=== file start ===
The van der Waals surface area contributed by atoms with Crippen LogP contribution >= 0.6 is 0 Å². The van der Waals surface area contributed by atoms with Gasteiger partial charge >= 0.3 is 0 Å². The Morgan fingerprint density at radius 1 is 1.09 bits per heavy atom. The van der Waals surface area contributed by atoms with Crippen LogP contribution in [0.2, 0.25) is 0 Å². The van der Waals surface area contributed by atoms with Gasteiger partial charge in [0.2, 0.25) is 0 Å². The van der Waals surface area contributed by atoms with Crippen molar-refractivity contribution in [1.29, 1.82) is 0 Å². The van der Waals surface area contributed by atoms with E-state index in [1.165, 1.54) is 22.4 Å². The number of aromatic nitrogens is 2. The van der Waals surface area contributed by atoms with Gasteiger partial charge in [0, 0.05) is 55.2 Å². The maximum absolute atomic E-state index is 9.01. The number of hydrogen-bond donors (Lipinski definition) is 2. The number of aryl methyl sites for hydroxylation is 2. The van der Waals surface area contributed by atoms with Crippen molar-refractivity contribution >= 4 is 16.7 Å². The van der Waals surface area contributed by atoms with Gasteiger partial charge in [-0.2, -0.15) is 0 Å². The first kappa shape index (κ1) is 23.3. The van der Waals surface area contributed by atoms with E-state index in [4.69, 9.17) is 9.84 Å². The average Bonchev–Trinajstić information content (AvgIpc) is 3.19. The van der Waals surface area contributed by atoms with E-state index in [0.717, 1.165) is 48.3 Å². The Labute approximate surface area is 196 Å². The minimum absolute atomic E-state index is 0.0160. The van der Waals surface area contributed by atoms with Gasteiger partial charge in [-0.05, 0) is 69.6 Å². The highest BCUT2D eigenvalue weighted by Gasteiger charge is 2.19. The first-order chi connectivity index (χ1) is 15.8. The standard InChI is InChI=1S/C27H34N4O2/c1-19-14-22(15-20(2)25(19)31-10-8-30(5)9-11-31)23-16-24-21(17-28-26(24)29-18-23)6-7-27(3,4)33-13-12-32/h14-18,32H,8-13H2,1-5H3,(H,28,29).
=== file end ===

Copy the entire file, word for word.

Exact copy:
The van der Waals surface area contributed by atoms with Crippen LogP contribution >= 0.6 is 0 Å². The van der Waals surface area contributed by atoms with Gasteiger partial charge >= 0.3 is 0 Å². The Morgan fingerprint density at radius 1 is 1.09 bits per heavy atom. The van der Waals surface area contributed by atoms with Crippen LogP contribution in [0.2, 0.25) is 0 Å². The van der Waals surface area contributed by atoms with Gasteiger partial charge in [0.2, 0.25) is 0 Å². The van der Waals surface area contributed by atoms with Crippen molar-refractivity contribution in [1.29, 1.82) is 0 Å². The van der Waals surface area contributed by atoms with E-state index in [1.165, 1.54) is 22.4 Å². The number of aromatic nitrogens is 2. The van der Waals surface area contributed by atoms with Gasteiger partial charge in [0, 0.05) is 55.2 Å². The maximum absolute atomic E-state index is 9.01. The number of hydrogen-bond donors (Lipinski definition) is 2. The number of aryl methyl sites for hydroxylation is 2. The van der Waals surface area contributed by atoms with Crippen molar-refractivity contribution >= 4 is 16.7 Å². The van der Waals surface area contributed by atoms with Gasteiger partial charge in [-0.2, -0.15) is 0 Å². The first kappa shape index (κ1) is 23.3. The van der Waals surface area contributed by atoms with E-state index in [4.69, 9.17) is 9.84 Å². The average Bonchev–Trinajstić information content (AvgIpc) is 3.19. The van der Waals surface area contributed by atoms with E-state index in [0.717, 1.165) is 48.3 Å². The Labute approximate surface area is 196 Å². The minimum absolute atomic E-state index is 0.0160. The van der Waals surface area contributed by atoms with Gasteiger partial charge in [-0.05, 0) is 69.6 Å². The highest BCUT2D eigenvalue weighted by Gasteiger charge is 2.19. The first-order chi connectivity index (χ1) is 15.8. The standard InChI is InChI=1S/C27H34N4O2/c1-19-14-22(15-20(2)25(19)31-10-8-30(5)9-11-31)23-16-24-21(17-28-26(24)29-18-23)6-7-27(3,4)33-13-12-32/h14-18,32H,8-13H2,1-5H3,(H,28,29).